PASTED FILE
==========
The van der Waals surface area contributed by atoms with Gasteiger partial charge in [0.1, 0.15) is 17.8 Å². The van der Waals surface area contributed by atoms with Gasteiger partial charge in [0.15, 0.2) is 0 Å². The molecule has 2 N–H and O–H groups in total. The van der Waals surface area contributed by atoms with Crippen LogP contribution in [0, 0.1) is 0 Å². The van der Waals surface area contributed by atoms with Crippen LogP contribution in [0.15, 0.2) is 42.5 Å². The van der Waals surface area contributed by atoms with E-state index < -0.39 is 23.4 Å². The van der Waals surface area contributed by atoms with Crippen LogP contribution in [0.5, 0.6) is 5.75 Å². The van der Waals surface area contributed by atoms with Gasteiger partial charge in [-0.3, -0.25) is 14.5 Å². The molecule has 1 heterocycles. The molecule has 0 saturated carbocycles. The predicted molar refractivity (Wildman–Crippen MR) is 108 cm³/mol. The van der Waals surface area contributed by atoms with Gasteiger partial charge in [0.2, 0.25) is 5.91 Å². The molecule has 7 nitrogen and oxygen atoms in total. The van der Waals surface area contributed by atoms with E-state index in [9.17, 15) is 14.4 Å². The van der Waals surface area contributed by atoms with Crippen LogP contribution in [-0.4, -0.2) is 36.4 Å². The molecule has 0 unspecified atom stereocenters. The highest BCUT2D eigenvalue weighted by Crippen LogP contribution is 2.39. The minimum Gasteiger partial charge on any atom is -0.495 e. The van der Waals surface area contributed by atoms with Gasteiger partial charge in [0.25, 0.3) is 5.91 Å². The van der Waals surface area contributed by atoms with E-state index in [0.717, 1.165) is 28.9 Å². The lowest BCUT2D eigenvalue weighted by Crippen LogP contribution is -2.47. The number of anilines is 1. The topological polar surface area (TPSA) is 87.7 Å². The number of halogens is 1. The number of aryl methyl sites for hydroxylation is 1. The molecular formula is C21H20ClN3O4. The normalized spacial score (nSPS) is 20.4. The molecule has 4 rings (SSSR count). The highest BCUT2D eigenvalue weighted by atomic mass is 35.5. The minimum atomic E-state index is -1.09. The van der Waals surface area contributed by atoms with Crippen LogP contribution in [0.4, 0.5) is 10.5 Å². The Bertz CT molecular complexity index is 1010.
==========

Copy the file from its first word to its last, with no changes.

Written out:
The van der Waals surface area contributed by atoms with Gasteiger partial charge in [0.1, 0.15) is 17.8 Å². The van der Waals surface area contributed by atoms with Gasteiger partial charge in [0.15, 0.2) is 0 Å². The molecule has 2 N–H and O–H groups in total. The van der Waals surface area contributed by atoms with Crippen LogP contribution in [0, 0.1) is 0 Å². The van der Waals surface area contributed by atoms with Crippen LogP contribution in [0.15, 0.2) is 42.5 Å². The van der Waals surface area contributed by atoms with E-state index < -0.39 is 23.4 Å². The van der Waals surface area contributed by atoms with Crippen LogP contribution in [0.5, 0.6) is 5.75 Å². The van der Waals surface area contributed by atoms with Gasteiger partial charge in [-0.3, -0.25) is 14.5 Å². The molecule has 1 heterocycles. The molecule has 0 saturated carbocycles. The predicted molar refractivity (Wildman–Crippen MR) is 108 cm³/mol. The van der Waals surface area contributed by atoms with Gasteiger partial charge in [0.2, 0.25) is 5.91 Å². The molecule has 7 nitrogen and oxygen atoms in total. The van der Waals surface area contributed by atoms with E-state index in [9.17, 15) is 14.4 Å². The van der Waals surface area contributed by atoms with Crippen LogP contribution in [-0.4, -0.2) is 36.4 Å². The molecule has 0 unspecified atom stereocenters. The highest BCUT2D eigenvalue weighted by Crippen LogP contribution is 2.39. The minimum Gasteiger partial charge on any atom is -0.495 e. The van der Waals surface area contributed by atoms with Gasteiger partial charge in [0.25, 0.3) is 5.91 Å². The van der Waals surface area contributed by atoms with E-state index in [0.717, 1.165) is 28.9 Å². The lowest BCUT2D eigenvalue weighted by Crippen LogP contribution is -2.47. The number of anilines is 1. The topological polar surface area (TPSA) is 87.7 Å². The number of halogens is 1. The number of aryl methyl sites for hydroxylation is 1. The molecular formula is C21H20ClN3O4. The normalized spacial score (nSPS) is 20.4. The molecule has 4 rings (SSSR count). The highest BCUT2D eigenvalue weighted by atomic mass is 35.5. The minimum atomic E-state index is -1.09. The van der Waals surface area contributed by atoms with Crippen LogP contribution in [0.4, 0.5) is 10.5 Å². The Bertz CT molecular complexity index is 1010.